KLASSEN SPECIALTY HYDRAULICS INC. -
Most oil systems already have a filter, so why add another? There are many reasons why an inline filter alone is not adequate, but ultimately it's because an inline filter has to strike a compromise between cleanliness and flow. For an inline filter, flow always takes the priority, which comes at the expense of filtration. An offline filter is different because its sole purpose is to clean the oil, so it can take a no-compromise approach.
All CJC filter inserts are rated at a 3 micron absolute, and 0.8 micron nominal. That means 98.7% of particles greater than 3 micron, and 50% of particles greater than 0.8 micron are removed in a single pass. You'll see many filter tagged with a BETA value, but we find a BETA value has no practical relevance in the real world, much in the same way megapixels alone will not tell you if a camera takes good photos or not. As oil is filtered, every filter will eventually reach a BETAx = 1, which means dirt in equals dirt out. CJC outperforms the BETA test and competitors by continuing to clean when the others give up.
It's a long standing myth that filtering too long or too fine will damage the oil by stripping out the additives. This is simply not true. Additives that have been properly blended are in solution in the oil, much like sugar in coffee, and cannot be removed by filtration. One exception is spent additives. Since additives are designed to attack contaminants, such additives that have attached themselves to a particle will be removed with the particle in a filter, but at that point the additive is no longer useful anyway. Any additive that is not useful can itself then be considered a contaminant. We have tested and observed oils which have been filtered for thousands of hours with no change to additive levels.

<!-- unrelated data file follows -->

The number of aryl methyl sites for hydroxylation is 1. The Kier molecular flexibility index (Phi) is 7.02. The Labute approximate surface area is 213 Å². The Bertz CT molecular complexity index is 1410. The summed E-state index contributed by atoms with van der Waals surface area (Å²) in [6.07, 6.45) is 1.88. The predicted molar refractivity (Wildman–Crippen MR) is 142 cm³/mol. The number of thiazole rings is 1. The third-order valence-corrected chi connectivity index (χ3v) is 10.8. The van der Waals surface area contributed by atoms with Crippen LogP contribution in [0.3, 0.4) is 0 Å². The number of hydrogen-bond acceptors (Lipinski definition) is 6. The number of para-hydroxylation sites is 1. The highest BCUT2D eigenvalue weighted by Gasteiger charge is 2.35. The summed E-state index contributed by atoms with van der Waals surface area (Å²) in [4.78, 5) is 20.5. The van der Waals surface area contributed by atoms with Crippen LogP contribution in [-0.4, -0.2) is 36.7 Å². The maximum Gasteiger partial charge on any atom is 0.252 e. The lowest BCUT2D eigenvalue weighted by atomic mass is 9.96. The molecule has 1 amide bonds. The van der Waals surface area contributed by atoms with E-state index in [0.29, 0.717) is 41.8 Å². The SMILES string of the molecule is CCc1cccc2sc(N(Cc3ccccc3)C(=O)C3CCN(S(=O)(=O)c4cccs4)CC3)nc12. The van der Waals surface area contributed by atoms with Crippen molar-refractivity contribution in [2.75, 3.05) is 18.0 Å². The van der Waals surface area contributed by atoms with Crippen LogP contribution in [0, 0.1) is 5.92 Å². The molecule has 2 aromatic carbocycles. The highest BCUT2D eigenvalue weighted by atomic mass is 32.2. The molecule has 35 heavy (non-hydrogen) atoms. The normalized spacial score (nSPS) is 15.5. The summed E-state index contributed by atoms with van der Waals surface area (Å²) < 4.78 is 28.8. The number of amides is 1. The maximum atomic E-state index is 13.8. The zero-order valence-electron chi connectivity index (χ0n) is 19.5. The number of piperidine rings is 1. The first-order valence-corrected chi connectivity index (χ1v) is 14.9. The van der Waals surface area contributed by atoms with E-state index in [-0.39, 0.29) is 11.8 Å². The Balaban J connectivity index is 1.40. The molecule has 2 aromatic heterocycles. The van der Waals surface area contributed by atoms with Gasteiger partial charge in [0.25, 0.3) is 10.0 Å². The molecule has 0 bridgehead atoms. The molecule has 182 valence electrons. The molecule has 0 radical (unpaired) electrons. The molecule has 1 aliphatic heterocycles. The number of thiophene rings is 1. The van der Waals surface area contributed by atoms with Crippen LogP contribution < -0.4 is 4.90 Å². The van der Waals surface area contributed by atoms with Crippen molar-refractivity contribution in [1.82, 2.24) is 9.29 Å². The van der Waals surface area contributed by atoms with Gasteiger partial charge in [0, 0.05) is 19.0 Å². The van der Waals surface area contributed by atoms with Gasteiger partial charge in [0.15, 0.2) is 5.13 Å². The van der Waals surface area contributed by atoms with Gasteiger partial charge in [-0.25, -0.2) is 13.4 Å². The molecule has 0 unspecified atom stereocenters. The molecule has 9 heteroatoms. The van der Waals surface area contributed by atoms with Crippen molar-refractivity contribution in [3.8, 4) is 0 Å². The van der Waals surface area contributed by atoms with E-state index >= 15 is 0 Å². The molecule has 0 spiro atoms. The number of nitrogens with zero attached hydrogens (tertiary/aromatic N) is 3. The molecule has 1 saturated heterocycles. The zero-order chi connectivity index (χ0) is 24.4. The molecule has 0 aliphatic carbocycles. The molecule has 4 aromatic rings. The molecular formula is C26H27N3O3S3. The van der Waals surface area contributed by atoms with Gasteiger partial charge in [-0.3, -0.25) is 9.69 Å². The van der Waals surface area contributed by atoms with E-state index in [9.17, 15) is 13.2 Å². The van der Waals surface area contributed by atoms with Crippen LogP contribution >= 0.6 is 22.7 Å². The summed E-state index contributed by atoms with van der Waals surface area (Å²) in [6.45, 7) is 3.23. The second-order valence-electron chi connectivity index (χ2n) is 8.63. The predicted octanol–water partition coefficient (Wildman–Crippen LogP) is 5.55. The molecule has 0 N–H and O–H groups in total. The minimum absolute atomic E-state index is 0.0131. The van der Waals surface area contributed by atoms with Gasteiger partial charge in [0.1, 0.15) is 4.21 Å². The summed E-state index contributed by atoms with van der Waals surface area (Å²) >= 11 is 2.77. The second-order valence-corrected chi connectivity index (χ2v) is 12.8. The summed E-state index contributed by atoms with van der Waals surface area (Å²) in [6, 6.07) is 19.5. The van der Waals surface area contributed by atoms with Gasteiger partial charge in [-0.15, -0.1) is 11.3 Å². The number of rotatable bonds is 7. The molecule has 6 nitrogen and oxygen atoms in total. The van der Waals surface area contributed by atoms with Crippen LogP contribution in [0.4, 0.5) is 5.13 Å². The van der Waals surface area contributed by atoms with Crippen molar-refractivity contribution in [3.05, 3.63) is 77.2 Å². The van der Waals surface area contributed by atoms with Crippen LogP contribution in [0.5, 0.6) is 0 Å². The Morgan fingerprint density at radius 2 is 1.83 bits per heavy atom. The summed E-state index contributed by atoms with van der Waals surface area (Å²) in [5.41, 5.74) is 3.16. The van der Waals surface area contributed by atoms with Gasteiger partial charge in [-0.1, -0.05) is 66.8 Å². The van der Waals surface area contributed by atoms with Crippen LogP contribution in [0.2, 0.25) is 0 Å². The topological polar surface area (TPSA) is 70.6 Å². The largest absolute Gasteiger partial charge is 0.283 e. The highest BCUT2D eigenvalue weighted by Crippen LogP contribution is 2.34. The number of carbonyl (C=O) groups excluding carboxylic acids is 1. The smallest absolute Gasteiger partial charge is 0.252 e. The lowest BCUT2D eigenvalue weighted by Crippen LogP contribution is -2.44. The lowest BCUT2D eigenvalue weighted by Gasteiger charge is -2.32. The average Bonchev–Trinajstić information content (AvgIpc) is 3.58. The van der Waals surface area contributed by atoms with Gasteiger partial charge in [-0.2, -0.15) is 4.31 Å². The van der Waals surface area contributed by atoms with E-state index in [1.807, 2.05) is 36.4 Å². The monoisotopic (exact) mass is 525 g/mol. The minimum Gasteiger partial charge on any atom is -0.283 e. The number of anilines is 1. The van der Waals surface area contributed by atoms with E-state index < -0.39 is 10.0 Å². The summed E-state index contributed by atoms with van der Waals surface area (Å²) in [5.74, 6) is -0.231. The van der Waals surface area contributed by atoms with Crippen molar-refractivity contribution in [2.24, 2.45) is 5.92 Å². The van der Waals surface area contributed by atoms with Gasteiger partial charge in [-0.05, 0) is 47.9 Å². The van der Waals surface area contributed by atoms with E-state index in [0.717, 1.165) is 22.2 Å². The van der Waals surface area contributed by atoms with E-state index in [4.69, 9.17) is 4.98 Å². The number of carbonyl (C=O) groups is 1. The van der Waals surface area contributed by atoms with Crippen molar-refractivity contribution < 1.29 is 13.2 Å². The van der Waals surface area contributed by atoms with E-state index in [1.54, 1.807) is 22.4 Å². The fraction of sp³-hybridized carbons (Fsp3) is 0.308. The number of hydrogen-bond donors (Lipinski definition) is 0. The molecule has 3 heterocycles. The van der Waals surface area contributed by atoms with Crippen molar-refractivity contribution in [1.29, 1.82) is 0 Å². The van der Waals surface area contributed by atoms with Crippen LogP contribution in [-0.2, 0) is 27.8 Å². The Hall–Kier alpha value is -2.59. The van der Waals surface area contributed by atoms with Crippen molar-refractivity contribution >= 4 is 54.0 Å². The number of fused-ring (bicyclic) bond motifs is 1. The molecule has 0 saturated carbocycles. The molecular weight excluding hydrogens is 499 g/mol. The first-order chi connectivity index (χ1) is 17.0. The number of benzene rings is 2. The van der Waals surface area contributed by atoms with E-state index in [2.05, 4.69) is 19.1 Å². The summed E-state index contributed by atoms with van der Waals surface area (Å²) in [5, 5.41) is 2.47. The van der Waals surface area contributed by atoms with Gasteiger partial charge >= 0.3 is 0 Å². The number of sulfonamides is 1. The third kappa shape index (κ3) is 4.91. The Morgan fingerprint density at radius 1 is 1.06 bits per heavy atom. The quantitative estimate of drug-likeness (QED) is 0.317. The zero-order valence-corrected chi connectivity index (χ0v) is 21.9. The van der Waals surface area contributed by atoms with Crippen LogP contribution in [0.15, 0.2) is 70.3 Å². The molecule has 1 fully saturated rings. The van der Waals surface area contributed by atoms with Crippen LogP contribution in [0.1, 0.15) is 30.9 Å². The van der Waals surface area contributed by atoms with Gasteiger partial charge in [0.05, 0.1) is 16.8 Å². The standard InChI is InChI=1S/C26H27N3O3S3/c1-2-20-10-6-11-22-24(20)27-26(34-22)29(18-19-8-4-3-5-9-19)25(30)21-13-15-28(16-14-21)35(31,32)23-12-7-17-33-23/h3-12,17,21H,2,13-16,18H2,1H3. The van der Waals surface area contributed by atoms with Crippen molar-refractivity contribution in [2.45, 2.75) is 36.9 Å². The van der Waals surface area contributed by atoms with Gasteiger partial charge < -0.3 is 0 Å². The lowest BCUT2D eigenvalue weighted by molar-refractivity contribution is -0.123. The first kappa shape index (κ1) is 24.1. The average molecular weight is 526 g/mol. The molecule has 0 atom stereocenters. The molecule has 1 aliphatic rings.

All standard CJC filter inserts remove water, but some types absorb it as dP increases whereas some types promote coalescing with no change to dP. Contact us for help choosing the correct filter insert for your application.
While impossible to predict with certainty, in most cases a properly sized CJC unit will require a filter change once per year. Variables include component age and wear, operating temperature, sources of ingression, and how well the oil is sealed off from the environment.